Children Dancing Can Support Learning

Children dancing is the perfect activity to improve memory and support learning. The link between movement and learning is well documented. The physical act of spinning has been shown to improve memory, and coordination plays an important role in a child's ability to read fluently.

When children are dancing, they must be coordinated and move to the beat of the music, and the presence of this steady beat also enhances the ability to remember.

The Role of Emotion

Dancing evokes emotion which improves memory.

Since emotion and memory are housed in the same area of the brain, it is essential for children to experience positive emotion in your classroom every day. Dancing is one of the easiest ways to provide these experiences because when children are dancing, they are having a wonderful time - and so are you!

It is impossible to dance and not feel happy. There is nothing that can boost your mood like dancing with complete abandon to a favorite song. The challenge to getting children dancing at school is helping them move out of their comfort zone so that they may enjoy the benefits of dance in the curriculum.

Creating a Safe Zone for Dancing

It is up to you to create a Safe Zone for your students so that they may relax and enter into aesthetic activities such as dance without fear of ridicule from you or their peers. Being a kid is hard, and many of them have learned to retreat into themselves in order to avoid the laughter and taunts of their classmates.

A classroom environment where students feel secure in taking risks is key to the successful use of dance to improve the memory of your students. Seeing you participate helps them feel more secure and models appropriate risk-taking behavior. It is amazing how much more willing they are to move to music when they see that I am having a good time along with them.

Dance Procedures

You cannot expect students to handle new activities without developing procedures and providing them opportunities to learn and practice those procedures.

Children dancing will only be chaotic if you allow it to be. You must develop procedures and help your children practice them. Have a discussion and ask them to help you come up with procedures they think everyone can follow.

When someone does not follow the procedure, then, it does not become a behavioral issue resulting in discipline. The procedure just needs more practice.

Getting Started

Line dancing and other energizers are a great way to ease your students into dance. The Cupid Shuffle and Hand Jive are always favorites, and my first grade friends enjoy the Cha-Cha Slide. The 60 Second Dance Party is fun at any grade level!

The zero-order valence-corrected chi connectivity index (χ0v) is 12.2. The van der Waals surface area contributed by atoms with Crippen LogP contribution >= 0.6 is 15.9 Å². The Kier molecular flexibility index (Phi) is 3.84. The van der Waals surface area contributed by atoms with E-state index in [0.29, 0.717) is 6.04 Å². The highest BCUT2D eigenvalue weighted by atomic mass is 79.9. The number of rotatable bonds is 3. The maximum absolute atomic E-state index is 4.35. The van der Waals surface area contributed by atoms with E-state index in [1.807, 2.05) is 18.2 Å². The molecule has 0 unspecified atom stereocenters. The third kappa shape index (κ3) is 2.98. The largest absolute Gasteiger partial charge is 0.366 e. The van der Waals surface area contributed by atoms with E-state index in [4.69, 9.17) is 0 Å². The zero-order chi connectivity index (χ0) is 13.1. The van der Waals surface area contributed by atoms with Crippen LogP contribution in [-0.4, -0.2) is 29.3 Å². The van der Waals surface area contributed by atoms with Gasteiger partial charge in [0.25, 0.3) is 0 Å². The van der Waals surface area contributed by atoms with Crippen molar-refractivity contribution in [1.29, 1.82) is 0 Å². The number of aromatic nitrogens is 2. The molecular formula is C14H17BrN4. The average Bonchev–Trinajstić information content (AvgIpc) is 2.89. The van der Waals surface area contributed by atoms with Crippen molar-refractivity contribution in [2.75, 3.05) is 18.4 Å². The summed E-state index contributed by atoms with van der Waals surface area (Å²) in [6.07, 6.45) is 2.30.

Another easy way to get started is to Dance to the Oldies with these clapping games which can also be used to learn and practice sight words.You can also spin some current tunes and encourage kids to dance while playing rhythm band instruments.

Go to Movement and Learning from Children Dancing

Go to Aesthetics and Learning from Children Dancing

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Feeling the Music

Aesthetic activities are all about getting kids in touch with their emotions. Helping children learn to express themselves through dance is a powerful way to combine two areas of aesthetics, dance and music.

Music selection is key to teaching children to feel, then move to music. Since lyrics influence our emotions, it is best to use instrumental music in order to ensure that it is the music and not the lyrics that is being expressed through movement.

Familiar songs are often attached to memories and the emotions surrounding those memories so it is a good idea to use instrumental music with which students are unfamiliar.


Ask students to find their own space in the room where they can be alone. A good way to begin is by having them stand around the edge of the room facing a wall so that they are not distracted by their classmates.

Tell students you are going to ring a bell or a chime and instruct them to close their eyes and focus on the tone until they are no longer able to hear the sound. This will be the signal for you to start the music.

Have them continue listening, eyes still closed, as you begin the music and ask them to begin moving as they feel the music dictates.

It will take practice and a lot of support and coaching from you in order for most children to become comfortable with this activity.

Encourage students to use all the space available to them without encroaching on another's space, and they will gradually become more confident in their movement and will fill their space.

Suggested Music

Carnival of the Animals (Saint-Saens)

The Planets (Holst)